10 found
  1.  15
    Optimal Predictions in Everyday Cognition: The Wisdom of Individuals or Crowds?Michael C. Mozer, Harold Pashler & Hadjar Homaei - 2008 - Cognitive Science 32 (7):1133-1147.
    Griffiths and Tenenbaum (2006) asked individuals to make predictions about the duration or extent of everyday events (e.g., cake baking times), and reported that predictions were optimal, employing Bayesian inference based on veridical prior distributions. Although the predictions conformed strikingly to statistics of the world, they reflect averages over many individuals. On the conjecture that the accuracy of the group response is chiefly a consequence of aggregating across individuals, we constructed simple, heuristic approximations to the Bayesian model premised on the (...)
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  2.  12
    Sequential effects in response time reveal learning mechanisms and event representations.Matt Jones, Tim Curran, Michael C. Mozer & Matthew H. Wilder - 2013 - Psychological Review 120 (3):628-666.
  3.  22
    Unconscious cognition isn’t that smart: Modulation of masked repetition priming effect in the word naming task.Sachiko Kinoshita, Kenneth I. Forster & Michael C. Mozer - 2008 - Cognition 107 (2):623-649.
  4.  5
    Frames of reference in unilateral neglect and visual perception: A computational perspective.Michael C. Mozer - 2002 - Psychological Review 109 (1):156-185.
  5.  60
    Maximizing Students' Retention via Spaced Review: Practical Guidance From Computational Models of Memory.Mohammad M. Khajah, Robert V. Lindsey & Michael C. Mozer - 2014 - Topics in Cognitive Science 6 (1):157-169.
    During each school semester, students face an onslaught of material to be learned. Students work hard to achieve initial mastery of the material, but when they move on, the newly learned facts, concepts, and skills degrade in memory. Although both students and educators appreciate that review can help stabilize learning, time constraints result in a trade-off between acquiring new knowledge and preserving old knowledge. To use time efficiently, when should review take place? Experimental studies have shown benefits to long-term retention (...)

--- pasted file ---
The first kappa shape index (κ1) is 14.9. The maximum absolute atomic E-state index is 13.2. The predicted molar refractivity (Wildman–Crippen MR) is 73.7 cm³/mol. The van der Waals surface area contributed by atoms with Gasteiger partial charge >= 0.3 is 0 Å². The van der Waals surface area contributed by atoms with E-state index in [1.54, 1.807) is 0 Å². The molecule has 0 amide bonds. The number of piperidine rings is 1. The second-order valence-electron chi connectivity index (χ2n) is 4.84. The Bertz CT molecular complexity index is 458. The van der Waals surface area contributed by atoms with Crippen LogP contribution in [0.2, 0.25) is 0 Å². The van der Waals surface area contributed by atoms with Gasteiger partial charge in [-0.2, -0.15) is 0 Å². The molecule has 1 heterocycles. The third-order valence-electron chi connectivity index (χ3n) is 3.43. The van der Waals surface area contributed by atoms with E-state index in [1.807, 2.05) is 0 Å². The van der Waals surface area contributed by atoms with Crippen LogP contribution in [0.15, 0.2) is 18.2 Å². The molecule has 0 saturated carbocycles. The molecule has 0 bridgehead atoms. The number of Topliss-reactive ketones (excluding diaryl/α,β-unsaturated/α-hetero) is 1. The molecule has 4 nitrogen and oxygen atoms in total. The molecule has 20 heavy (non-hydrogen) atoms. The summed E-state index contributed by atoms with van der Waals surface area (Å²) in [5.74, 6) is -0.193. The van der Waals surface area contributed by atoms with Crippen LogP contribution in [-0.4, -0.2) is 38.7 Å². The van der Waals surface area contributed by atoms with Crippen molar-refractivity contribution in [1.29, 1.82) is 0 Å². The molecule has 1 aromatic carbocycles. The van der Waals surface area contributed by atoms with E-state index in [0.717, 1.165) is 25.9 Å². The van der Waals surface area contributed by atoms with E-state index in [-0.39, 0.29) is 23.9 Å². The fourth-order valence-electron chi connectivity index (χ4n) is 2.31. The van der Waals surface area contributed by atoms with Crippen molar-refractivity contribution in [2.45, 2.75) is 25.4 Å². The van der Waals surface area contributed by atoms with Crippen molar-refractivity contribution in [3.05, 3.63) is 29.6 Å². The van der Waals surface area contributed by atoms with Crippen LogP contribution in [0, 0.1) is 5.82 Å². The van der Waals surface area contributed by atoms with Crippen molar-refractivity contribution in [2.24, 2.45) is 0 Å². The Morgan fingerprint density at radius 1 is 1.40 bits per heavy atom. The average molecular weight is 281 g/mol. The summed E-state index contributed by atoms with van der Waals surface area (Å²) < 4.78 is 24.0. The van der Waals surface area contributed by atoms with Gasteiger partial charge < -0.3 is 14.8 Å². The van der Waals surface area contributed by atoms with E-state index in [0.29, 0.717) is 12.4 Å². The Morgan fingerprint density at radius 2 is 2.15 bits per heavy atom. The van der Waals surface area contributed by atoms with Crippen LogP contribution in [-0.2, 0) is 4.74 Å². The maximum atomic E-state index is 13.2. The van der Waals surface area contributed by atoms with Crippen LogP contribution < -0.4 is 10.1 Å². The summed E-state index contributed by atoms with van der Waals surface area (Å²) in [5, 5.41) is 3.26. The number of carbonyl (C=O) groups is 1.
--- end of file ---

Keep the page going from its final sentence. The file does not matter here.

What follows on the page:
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  6. Space-and object-based attention.Michael C. Mozer & Shaun P. Vecera - 2005 - In Laurent Itti, Geraint Rees & John K. Tsotsos (eds.), Neurobiology of Attention. Academic Press. pp. 130--134.
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  7.  13
    Superadditive effects of multiple lesions in a connectionist architecture: Implications for the neuropsychology of optic aphasia.Mark Sitton, Michael C. Mozer & Martha J. Farah - 2000 - Psychological Review 107 (4):709-734.
  8.  55
    Reviewing erroneous information facilitates memory updating.Harold Pashler, Sean Hk Kang & Michael C. Mozer - 2013 - Cognition 128 (3):424-430.
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  9.  76
    Sequential Dependencies in Driving.Anup Doshi, Cuong Tran, Matthew H. Wilder, Michael C. Mozer & Mohan M. Trivedi - 2012 - Cognitive Science 36 (5):948-963.
    The effect of recent experience on current behavior has been studied extensively in simple laboratory tasks. We explore the nature of sequential effects in the more naturalistic setting of automobile driving. Driving is a safety-critical task in which delayed response times may have severe consequences. Using a realistic driving simulator, we find significant sequential effects in pedal-press response times that depend on the history of recent stimuli and responses. Response times are slowed up to 100 ms in particular cases, a (...)
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    Improving Human‐Machine Cooperative Classification Via Cognitive Theories of Similarity.Brett D. Roads & Michael C. Mozer - 2017 - Cognitive Science 41 (5):1394-1411.
    Acquiring perceptual expertise is slow and effortful. However, untrained novices can accurately make difficult classification decisions by reformulating the task as similarity judgment. Given a query image and a set of reference images, individuals are asked to select the best matching reference. When references are suitably chosen, the procedure yields an implicit classification of the query image. To optimize reference selection, we develop and evaluate a predictive model of similarity-based choice. The model builds on existing psychological literature and accommodates stochastic, (...)
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